Take the 2-minute tour ×
Stack Overflow is a question and answer site for professional and enthusiast programmers. It's 100% free, no registration required.

I'm starting a number of screens in a bash script, then running django's runserver command in each of them. I'd like to be able to programmatically stop them all as well, which requires me to send Control+c to runserver.

How can I send these keystrokes from my bash script?

share|improve this question

2 Answers 2

up vote 19 down vote accepted

Ctrl+C sends a SIGINT signal.

kill -INT <pid> sends a SIGINT signal too:

# Terminates the program (like Ctrl+C)
kill -INT 888
# Force kill
kill -9 888

Assuming 888 is your process ID.


Note that kill 888 sends a SIGTERM signal, which is slightly different, but will also ask for the program to stop. So if you know what you are doing (no handler bound to SIGINT in the program), a simple kill is enough.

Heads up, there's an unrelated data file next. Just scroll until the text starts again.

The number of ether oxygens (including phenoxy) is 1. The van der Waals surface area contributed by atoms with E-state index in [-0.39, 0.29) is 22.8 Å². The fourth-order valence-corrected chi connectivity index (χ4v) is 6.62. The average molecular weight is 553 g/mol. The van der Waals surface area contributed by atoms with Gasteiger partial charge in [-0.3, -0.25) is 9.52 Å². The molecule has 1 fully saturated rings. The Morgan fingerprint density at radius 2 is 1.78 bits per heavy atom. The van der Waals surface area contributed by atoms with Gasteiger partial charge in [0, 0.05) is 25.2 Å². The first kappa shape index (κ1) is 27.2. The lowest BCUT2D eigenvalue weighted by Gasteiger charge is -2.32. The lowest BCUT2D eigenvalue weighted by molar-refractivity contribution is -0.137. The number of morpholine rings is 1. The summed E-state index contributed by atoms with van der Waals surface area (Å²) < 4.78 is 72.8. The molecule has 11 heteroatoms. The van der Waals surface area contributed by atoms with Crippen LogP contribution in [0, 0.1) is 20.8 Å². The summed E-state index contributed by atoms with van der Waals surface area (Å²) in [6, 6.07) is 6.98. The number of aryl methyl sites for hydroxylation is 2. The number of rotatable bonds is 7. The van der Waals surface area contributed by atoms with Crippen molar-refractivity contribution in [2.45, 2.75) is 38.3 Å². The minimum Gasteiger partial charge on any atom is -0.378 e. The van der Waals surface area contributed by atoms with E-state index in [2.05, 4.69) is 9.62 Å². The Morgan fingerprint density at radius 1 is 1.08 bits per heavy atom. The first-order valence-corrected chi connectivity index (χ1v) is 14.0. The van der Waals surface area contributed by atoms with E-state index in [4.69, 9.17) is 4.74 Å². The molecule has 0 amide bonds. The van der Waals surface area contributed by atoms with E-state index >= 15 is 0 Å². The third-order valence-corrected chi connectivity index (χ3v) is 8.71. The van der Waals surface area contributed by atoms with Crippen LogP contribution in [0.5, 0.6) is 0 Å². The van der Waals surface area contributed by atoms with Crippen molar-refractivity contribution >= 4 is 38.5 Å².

To get the PID of the last command launched in your script, use $! :

# Launch script in background
./my_script.sh &
# Get its PID
PID=$!
# Wait for 2 seconds
sleep 2
# Kill it
kill $PID
share|improve this answer
1  
Per man kill: If no signal is specified, the TERM signal is sent, so kill $PID is not sending SIGINT to the process, and therefore is not the same as Ctrl+C keyboard event –  Alex Apr 3 '13 at 18:48
    
@Alex Good catch! I don't believe there is a practical difference though, but I may be wrong. –  Matthieu Napoli Apr 3 '13 at 20:56
    
Depends on the command, if it has an installed handler to SIGTERM or SIGINT, then it might be different. Anyways, as @paxdiablo says, use kill -INT, kill -SIGINT or kill -2. –  domen Oct 17 '13 at 12:19
    
@domen right, I've updated the answer so that it's more precise. –  Matthieu Napoli Oct 17 '13 at 12:24

CTRL-C generally sends a SIGINT signal to the process so you can simply do:

kill -INT <processID>

from the command line (or a script), to affect the specific processID.

I say "generally" because, as with most of UNIX, this is near infinitely configurable. If you execute stty -a, you can see which key sequence is tied to the intr signal. This will probably be CTRL-C but that key sequence may be mapped to something else entirely.

share|improve this answer
    
"From the script" –  Matthieu Napoli Apr 26 '11 at 11:34

Your Answer

 
discard

By posting your answer, you agree to the privacy policy and terms of service.

Not the answer you're looking for? Browse other questions tagged or ask your own question.